3 Ways to Use Suspension Of Disbelief To Tell A Great Story

Posted on Jul 6, 2023

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Written by Jackie Pearce

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Suspension of disbelief is a common storytelling technique where the readers turn off their critical thinking skills so they can “buy into” a story and believe it is happening.

For example, think of the last time you read a science fiction or fantasy story. You most likely had to believe that certain things were “real” in order to buy into the story.

If you ever had the experience where you cannot believe a story, you have had your suspension of disbelief broken. If that happens, it makes it hard to get back into the story and to keep going with it.

In this article, we will be going over the basics of how suspension of disbelief works, how you can use it in your storytelling, and what you need to do in order to keep readers invested.

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What Is Suspension Of Disbelief

Suspension of disbelief is the idea that sometimes readers have to suspend their critical thinking and logic in order to enjoy a story.

For example, you might have to believe that magic is real in the universe you are reading about in order to go along with what the book is about.

While we do it often when we read or watch movies, we are not always aware of how hard it can be to make readers stay in their disbelief and how easy it can be for it to shatter.

Think of how many times you have had people say about a movie or book, “Oh, I could not buy into it, so I had to stop.” That’s what happens when readers break out of the flow, which can happen for a lot of reasons.

Poet and aesthetic philosopher Samuel Taylor Coleridge is credited with the first mention of this idea behind suspension of disbelief. He thought it was important to put a “human interest and a semblance of truth” into any story to keep attention and let people suspend their critical thinking.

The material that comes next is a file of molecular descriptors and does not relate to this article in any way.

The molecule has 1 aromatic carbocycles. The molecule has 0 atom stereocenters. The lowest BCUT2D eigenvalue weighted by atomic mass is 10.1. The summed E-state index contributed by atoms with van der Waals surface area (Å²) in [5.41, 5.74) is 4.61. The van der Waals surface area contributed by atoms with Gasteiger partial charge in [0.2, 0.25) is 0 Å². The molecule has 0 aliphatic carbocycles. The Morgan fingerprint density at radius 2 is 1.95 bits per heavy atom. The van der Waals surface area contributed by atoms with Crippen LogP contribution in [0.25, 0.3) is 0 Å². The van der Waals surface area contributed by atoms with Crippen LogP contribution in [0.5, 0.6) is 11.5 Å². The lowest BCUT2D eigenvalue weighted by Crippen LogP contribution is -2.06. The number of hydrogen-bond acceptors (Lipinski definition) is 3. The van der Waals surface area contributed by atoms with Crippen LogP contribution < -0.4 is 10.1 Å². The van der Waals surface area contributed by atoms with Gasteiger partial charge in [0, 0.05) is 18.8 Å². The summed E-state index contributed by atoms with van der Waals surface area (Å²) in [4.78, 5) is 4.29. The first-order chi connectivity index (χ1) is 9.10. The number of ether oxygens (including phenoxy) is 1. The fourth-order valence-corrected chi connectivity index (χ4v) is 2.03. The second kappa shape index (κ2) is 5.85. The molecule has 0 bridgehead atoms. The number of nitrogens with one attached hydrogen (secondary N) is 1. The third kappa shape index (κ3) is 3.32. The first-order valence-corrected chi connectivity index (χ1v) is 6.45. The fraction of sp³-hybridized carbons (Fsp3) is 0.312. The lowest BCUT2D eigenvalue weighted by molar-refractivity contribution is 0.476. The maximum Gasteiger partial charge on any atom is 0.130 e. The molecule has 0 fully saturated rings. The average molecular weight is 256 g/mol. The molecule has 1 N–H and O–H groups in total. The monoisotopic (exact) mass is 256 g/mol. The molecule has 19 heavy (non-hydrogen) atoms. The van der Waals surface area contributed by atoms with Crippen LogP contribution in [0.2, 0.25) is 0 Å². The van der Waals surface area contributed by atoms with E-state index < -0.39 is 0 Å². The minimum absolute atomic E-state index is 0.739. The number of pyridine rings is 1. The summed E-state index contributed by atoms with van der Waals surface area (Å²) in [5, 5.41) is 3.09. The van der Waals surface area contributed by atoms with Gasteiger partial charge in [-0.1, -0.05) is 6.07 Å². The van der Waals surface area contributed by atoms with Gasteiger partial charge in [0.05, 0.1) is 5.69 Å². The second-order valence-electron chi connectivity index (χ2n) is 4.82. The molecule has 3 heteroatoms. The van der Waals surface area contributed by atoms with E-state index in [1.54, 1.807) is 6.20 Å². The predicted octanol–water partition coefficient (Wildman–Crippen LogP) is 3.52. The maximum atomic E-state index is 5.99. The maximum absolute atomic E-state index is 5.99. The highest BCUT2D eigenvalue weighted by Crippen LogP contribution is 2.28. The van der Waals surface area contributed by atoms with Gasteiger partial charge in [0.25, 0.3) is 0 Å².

“Persons and characters, or at least romantic, yet so as to transfer from our inward nature a human interest and a semblance of truth sufficient to procure for these shadows of imagination that willing suspension of disbelief for the moment.”

Samuel Taylor Coleridge

Why Do Authors Use Suspension Of Disbelief

When readers can suspend their critical thinking, they can enjoy a story more, especially when it comes to genres like fantasy or science fiction.

It also allows a reader to imagine the story and believe it is happening in a way, even if they do not think it could happen in the “real world”.

How else would you be able to read things like James Bond and enjoy the story if you didn’t suspend your disbelief and sit around thinking, “This isn’t possible!”

Keep in mind, not every single reader will be able to suspend their disbelief. Everyone has their own limits, preferences, and boundaries for what they can buy into and understand.

How To Achieve Suspension Of Disbelief

Now, there is some debate between whether it is fully up to the writer or the reader to create the suspension of disbelief.

There are some people who simply cannot abandon their critical thinking in order to dive into a story, there are still some things you can do as an author in order to help your readers.

Once you get readers to “buy into” your story, you need to do everything possible to simply keep them in that state and not to break them out of it.

#1 – Give them the rules of the suspension

If you are going to break suspension, you need to give them some kind of container, world, or rules to think within.